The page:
Activist scion claims firms broke rules

Activist scion claims firms broke rules

Almost three years after his father’s sudden killing, the son of late forest activist Chut Wutty has returned from a fact-finding mission to Ratanakkiri province, where he identified four companies as having stockpiled luxury timber on a large scale.

In a statement released yesterday, Chheuy Udom Rasmey alleges that huge amounts of protected timber have been stockpiled at several depots and sawmills by the Try Pheap Group, the An Mady Group, Vietnam’s Company 72, and a subsidiary of the Hoang Anh Gia Lai Company (HAGL).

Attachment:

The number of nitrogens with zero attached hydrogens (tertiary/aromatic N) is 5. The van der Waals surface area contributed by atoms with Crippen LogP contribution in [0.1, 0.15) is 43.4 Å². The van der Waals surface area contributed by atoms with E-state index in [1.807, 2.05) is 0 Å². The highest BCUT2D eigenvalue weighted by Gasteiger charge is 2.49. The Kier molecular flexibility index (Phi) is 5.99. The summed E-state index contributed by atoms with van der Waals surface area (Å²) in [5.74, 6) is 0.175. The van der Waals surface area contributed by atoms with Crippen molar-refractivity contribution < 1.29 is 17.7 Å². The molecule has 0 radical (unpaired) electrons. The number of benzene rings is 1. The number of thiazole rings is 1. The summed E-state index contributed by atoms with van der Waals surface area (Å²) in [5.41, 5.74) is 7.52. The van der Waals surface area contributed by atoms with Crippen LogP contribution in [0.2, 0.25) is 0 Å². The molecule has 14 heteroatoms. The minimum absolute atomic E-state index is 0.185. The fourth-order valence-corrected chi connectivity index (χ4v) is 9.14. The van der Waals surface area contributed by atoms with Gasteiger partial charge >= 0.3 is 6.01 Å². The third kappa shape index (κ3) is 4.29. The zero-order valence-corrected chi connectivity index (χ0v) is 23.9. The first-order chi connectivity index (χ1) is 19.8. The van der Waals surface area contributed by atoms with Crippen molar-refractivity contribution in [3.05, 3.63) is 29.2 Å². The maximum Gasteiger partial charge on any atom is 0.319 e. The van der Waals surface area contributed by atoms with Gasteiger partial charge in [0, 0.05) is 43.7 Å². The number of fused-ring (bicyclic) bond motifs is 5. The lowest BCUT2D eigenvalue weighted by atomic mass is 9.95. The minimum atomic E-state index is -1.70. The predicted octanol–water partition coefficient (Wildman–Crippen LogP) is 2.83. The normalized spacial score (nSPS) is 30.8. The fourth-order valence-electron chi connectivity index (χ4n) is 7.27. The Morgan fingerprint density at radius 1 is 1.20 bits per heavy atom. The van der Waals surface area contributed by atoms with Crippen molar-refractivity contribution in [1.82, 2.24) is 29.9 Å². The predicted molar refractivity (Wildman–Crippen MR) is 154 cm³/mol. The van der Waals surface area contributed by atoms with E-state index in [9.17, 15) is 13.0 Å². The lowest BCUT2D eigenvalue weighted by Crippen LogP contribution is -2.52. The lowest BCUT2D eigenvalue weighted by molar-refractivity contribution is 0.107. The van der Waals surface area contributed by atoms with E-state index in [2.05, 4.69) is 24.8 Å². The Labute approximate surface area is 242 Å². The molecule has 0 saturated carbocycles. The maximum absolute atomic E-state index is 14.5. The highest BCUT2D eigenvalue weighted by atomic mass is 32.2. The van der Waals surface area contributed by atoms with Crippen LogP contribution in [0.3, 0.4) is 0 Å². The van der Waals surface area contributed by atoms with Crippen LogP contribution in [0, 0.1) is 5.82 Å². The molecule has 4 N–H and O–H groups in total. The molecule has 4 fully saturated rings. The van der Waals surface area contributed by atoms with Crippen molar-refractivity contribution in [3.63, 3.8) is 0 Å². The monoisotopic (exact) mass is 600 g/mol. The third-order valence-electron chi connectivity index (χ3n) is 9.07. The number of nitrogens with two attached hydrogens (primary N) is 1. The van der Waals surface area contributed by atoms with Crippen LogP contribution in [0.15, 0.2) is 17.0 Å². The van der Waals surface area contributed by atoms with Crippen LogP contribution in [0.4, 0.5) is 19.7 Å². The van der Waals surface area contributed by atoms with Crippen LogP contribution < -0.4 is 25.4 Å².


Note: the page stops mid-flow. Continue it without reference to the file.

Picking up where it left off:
“The four companies have licences from the government . . . but what I am saying is that they are overstepping those licences,” said Udom Rasmey.

A spokesman for the Try Pheap Group declined to comment on the allegations, and the other three companies could not be reached.

“I would like to appeal to the government to take a look at them, because the provincial authorities do not dare to fight with them,” Udom Rasmey said.

Phan Phoeun, provincial deputy director of the Forestry Administration, said if the companies were given licences, their businesses were legal.

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